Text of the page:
Steeped in Sin and Squalor
Alexander Larman takes issue with some of the assertions made in John Redwood’s otherwise incisive 1974 article on the Earl of Rochester, the fast-living rake who epitomised the Restoration.
John Wilmot, 2nd Earl of Rochester, epitomised the Restoration in miniature. Living fast and dying all too young of syphilis in 1680 at the age of 33, he ‘blazed out his life and health in lavish voluptuousness’, as Samuel Johnson later put it. Described in his own time as ‘the wickedest man alive’, he has built up a posthumous reputation as the rake’s rake, a man steeped in the sin and squalor of an age dedicated to hedonism and the pursuit of pleasure.
The 1974 article, Lord Rochester and the Court of Charles II, by the future Conservative MP and minister John Redwood, takes steps to paint a more comprehensive picture of Rochester than the playboy of repute, placing him as the totemic figure of his time. Redwood illustrates the relief and hope with which the Restoration was greeted by many, saying ‘most were satisfied that a better social order had reasserted its position in England’. The reopening of the playhouses and the foundation of the Royal Society indicated that both the arts and the sciences would find their niche in this new world, with Charles as patron to both. Nonetheless, Redwood does not paint a wholly accurate picture of Restoration Oxford or Rochester’s role there; described by the antiquary Anthony à Wood as a ‘strange effeminate age’, where cross-dressing and sodomy were widespread, it was here that the young Rochester ‘grew debauched’ at the hands of his tutor, the occasional poet and likely pederast Robert Whitehall.
Redwood exaggerates Bishop Burnet’s depiction of Rochester arriving at court in 1664 after his Grand Tour as a pure young man who then became infected by the decadence around him, although he notes that Burnet sought to convey a moral message by contrasting the louche atmosphere of Whitehall with the eager and corruptible new arrival. He omits the salient detail that Rochester’s military service, which he describes as the one truly useful thing that he ever undertook for court and country, took place as a means of proving his valour to Charles after the failed abduction of Rochester’s eventual wife, Elizabeth Malet, and was dictated as much by necessity as bravery.
Redwood is perceptive on the half-luxuriant, half-paranoid atmosphere at court and the way in which an intelligent man could rise to its zenith. He offers what had become the standard line on Rochester’s relationship with Charles, namely that the king enjoyed his company and wit too much to banish him from court permanently, even when he misbehaved. It now seems clear that the king’s actions were also dictated initially by loyalty to Rochester’s father, Henry Wilmot, his faithful supporter on his flight after the Battle of Worcester, and latterly by the need for a pliable ally who could be bribed in exchange for much-needed assistance.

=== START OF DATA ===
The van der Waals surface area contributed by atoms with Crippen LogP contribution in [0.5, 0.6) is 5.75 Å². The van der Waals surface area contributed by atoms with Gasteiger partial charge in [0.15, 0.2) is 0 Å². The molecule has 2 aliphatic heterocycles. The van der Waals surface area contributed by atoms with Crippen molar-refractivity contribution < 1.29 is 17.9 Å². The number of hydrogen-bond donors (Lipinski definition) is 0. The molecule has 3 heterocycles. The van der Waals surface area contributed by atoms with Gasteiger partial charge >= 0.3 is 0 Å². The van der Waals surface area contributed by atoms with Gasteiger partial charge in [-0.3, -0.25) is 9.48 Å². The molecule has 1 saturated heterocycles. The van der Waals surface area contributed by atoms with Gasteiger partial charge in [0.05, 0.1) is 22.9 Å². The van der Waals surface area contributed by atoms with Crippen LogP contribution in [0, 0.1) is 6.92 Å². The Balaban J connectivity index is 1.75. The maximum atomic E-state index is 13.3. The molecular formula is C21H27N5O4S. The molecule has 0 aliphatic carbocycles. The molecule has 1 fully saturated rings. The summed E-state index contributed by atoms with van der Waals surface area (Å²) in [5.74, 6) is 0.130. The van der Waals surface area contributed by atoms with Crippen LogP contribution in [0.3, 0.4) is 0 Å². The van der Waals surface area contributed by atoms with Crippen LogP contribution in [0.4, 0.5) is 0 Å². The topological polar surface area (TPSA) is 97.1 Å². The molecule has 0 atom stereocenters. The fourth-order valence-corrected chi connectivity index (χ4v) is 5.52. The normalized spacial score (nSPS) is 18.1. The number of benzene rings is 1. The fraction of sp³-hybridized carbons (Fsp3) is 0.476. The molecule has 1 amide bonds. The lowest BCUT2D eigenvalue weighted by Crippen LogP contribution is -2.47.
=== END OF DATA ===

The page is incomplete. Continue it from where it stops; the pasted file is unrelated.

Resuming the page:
Redwood uses the expurgated texts of Rochester’s poetry, meaning that his cited opening lines of his dark satiric fantasia ‘A Ramble In St James’s Park’ rely on the text ‘Much wine had passed, with grave discourse/Of who kist who, and who does worse’ rather than the more pungent ‘Of who fucked who, and who does worse’. He also cites at least two poems which are no longer believed to be by Rochester. One, ‘Rochester’s Farewell’, assumes an attack on Louise de Kérouaille, Duchess of Portsmouth; in fact, Rochester wrote several anguished letters in an attempt to prove he had not libelled her. The other, ‘On Rome’s Pardon’, leads Redwood to conclude that it indicates anti-Catholic sentiment, though it actually reflects a generalised dislike of organised religion, as expressed in his masterpiece ‘A Satire Against Reason and Mankind’.
Redwood cites outrageous antics ascribed to Rochester that are now believed to be false, most notably a tale about him and the Duke of Buckingham opening an inn in an attempt to seduce travellers’ wives. Nonetheless, his conclusions on Rochester – that he saw the theatricality and shallowness of the court as the stage on which to adopt a glittering persona that defined and defied the age – remain sound, as does his statement that ‘the end of Rochester was an important event in English social and intellectual history’. While Charles would linger on for another five years, it is Rochester’s death that signified the end of the era.